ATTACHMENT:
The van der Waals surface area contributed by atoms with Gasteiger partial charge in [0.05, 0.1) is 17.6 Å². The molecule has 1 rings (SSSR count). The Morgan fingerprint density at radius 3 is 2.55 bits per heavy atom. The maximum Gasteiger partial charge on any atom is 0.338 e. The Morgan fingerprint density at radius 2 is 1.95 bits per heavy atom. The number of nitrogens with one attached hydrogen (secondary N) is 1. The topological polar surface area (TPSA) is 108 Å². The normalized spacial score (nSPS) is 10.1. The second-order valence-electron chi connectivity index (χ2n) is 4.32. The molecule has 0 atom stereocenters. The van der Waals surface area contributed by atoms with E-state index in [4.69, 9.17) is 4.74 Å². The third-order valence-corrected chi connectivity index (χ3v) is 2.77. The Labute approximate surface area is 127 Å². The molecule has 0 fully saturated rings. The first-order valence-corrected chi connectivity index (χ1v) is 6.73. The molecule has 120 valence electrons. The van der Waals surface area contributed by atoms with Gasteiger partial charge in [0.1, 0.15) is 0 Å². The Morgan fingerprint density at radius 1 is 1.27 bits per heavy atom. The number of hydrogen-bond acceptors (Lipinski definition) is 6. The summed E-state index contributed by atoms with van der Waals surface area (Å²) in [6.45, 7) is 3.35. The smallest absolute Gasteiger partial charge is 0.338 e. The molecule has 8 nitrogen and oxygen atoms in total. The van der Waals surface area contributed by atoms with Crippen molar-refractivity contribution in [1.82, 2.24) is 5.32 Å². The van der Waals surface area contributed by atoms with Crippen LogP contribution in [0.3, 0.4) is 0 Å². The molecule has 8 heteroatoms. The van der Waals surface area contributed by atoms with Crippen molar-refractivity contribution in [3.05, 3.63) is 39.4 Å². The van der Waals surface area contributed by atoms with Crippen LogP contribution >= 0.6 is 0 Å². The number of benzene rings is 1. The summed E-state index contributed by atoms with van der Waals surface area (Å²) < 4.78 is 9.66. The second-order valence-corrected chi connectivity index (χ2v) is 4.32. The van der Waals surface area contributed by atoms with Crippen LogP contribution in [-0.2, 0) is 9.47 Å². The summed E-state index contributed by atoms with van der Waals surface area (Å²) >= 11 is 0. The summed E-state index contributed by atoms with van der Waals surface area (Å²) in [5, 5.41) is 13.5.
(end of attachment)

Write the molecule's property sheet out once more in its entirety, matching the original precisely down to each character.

The van der Waals surface area contributed by atoms with Gasteiger partial charge in [0.05, 0.1) is 17.6 Å². The molecule has 1 rings (SSSR count). The Morgan fingerprint density at radius 3 is 2.55 bits per heavy atom. The maximum Gasteiger partial charge on any atom is 0.338 e. The Morgan fingerprint density at radius 2 is 1.95 bits per heavy atom. The number of nitrogens with one attached hydrogen (secondary N) is 1. The topological polar surface area (TPSA) is 108 Å². The normalized spacial score (nSPS) is 10.1. The second-order valence-electron chi connectivity index (χ2n) is 4.32. The molecule has 0 atom stereocenters. The van der Waals surface area contributed by atoms with E-state index in [4.69, 9.17) is 4.74 Å². The third-order valence-corrected chi connectivity index (χ3v) is 2.77. The Labute approximate surface area is 127 Å². The molecule has 0 fully saturated rings. The first-order valence-corrected chi connectivity index (χ1v) is 6.73. The molecule has 120 valence electrons. The van der Waals surface area contributed by atoms with Gasteiger partial charge in [0.1, 0.15) is 0 Å². The Morgan fingerprint density at radius 1 is 1.27 bits per heavy atom. The number of hydrogen-bond acceptors (Lipinski definition) is 6. The summed E-state index contributed by atoms with van der Waals surface area (Å²) in [6.45, 7) is 3.35. The smallest absolute Gasteiger partial charge is 0.338 e. The molecule has 8 nitrogen and oxygen atoms in total. The van der Waals surface area contributed by atoms with Crippen molar-refractivity contribution in [1.82, 2.24) is 5.32 Å². The van der Waals surface area contributed by atoms with Crippen LogP contribution in [0.3, 0.4) is 0 Å². The molecule has 8 heteroatoms. The van der Waals surface area contributed by atoms with Crippen molar-refractivity contribution in [3.05, 3.63) is 39.4 Å². The van der Waals surface area contributed by atoms with Crippen LogP contribution >= 0.6 is 0 Å². The number of benzene rings is 1. The summed E-state index contributed by atoms with van der Waals surface area (Å²) < 4.78 is 9.66. The second-order valence-corrected chi connectivity index (χ2v) is 4.32. The van der Waals surface area contributed by atoms with Crippen LogP contribution in [-0.2, 0) is 9.47 Å². The summed E-state index contributed by atoms with van der Waals surface area (Å²) >= 11 is 0. The summed E-state index contributed by atoms with van der Waals surface area (Å²) in [5, 5.41) is 13.5.